Trust Automation Contributes to the Development of Life Saving Drones Delivering Vital Medical Supplies to Rwanda
Tina Amirtha for Benelux: In 2014, three software engineers decided to create a drone company in Wavre, Belgium, just outside Brussels. All were licensed pilots and trained in NATO security techniques.
But rather than build drones themselves, they decided they would upgrade existing radio-controlled civilian drones with an ultra-secure software layer to allow the devices to fly autonomously.
Their company, EagleEye Systems, would manufacture the onboard computer and design the software, while existing manufacturers would provide the drone body and sensors.
Fast-forward to the end of March this year, when the company received a Section 333 exemption from the US Federal Aviation Administration to operate and sell its brand of autonomous drones in the US. The decision came amid expectations that the FAA will loosen its restrictions on legal drone operations and issue new rules to allow drones to fly above crowds. Cont'd...
RE2 Robotics Inks $3.3 Million Contract to Develop Robotic Systems for the U. S. Air Force's Rapid Airfield Damage Repair Program
From Ross Goodwin on Medium:
To call the film above surreal would be a dramatic understatement. Watching it for the first time, I almost couldn’t believe what I was seeing—actors taking something without any objective meaning, and breathing semantic life into it with their emotion, inflection, and movement.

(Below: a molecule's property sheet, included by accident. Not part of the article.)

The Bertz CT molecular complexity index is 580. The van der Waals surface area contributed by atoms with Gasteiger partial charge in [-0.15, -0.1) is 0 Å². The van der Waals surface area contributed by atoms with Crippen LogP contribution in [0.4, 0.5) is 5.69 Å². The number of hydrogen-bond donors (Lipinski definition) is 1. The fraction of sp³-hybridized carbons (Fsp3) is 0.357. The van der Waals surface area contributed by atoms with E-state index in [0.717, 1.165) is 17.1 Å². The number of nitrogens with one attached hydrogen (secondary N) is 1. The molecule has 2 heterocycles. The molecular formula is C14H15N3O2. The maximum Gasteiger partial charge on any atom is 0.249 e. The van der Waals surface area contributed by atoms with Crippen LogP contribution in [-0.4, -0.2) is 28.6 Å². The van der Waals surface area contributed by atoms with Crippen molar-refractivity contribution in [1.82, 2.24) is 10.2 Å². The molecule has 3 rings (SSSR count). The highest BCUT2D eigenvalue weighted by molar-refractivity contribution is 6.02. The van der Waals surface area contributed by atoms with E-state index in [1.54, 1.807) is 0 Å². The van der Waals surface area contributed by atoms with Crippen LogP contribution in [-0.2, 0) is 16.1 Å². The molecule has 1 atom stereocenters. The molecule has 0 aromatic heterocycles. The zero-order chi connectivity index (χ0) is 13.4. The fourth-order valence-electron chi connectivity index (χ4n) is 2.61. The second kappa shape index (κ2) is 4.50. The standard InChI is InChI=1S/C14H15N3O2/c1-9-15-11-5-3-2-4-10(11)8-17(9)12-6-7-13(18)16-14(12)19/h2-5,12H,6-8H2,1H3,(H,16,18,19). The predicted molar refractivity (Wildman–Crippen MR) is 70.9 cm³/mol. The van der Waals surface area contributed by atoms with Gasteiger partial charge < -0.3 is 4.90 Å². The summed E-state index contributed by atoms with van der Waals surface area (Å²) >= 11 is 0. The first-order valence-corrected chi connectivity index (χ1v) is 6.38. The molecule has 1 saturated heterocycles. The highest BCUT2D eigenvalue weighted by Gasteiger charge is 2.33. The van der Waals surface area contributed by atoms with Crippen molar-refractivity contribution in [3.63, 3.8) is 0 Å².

After further consideration, I realized that actors do this all the time. Take any obscure line of Shakespearean dialogue and consider that 99.5% of the audience who hears that line in 2016 would not understand its meaning if they read it in on paper. However, in a play, they do understand it based on its context and the actor’s delivery.
As Modern English speakers, when we watch Shakespeare, we rely on actors to imbue the dialogue with meaning. And that’s exactly what happened inSunspring, because the script itself has no objective meaning.
On watching the film, many of my friends did not realize that the action descriptions as well as the dialogue were computer generated. After examining the output from the computer, the production team made an effort to choose only action descriptions that realistically could be filmed, although the sequences themselves remained bizarre and surreal... (medium article with technical details)
Here is the stage direction that led to Middleditch’s character vomiting an eyeball early in the film:
I don’t know anything about any of this.
(to Hauk, taking his eyes from his mouth)
There’s no answer.
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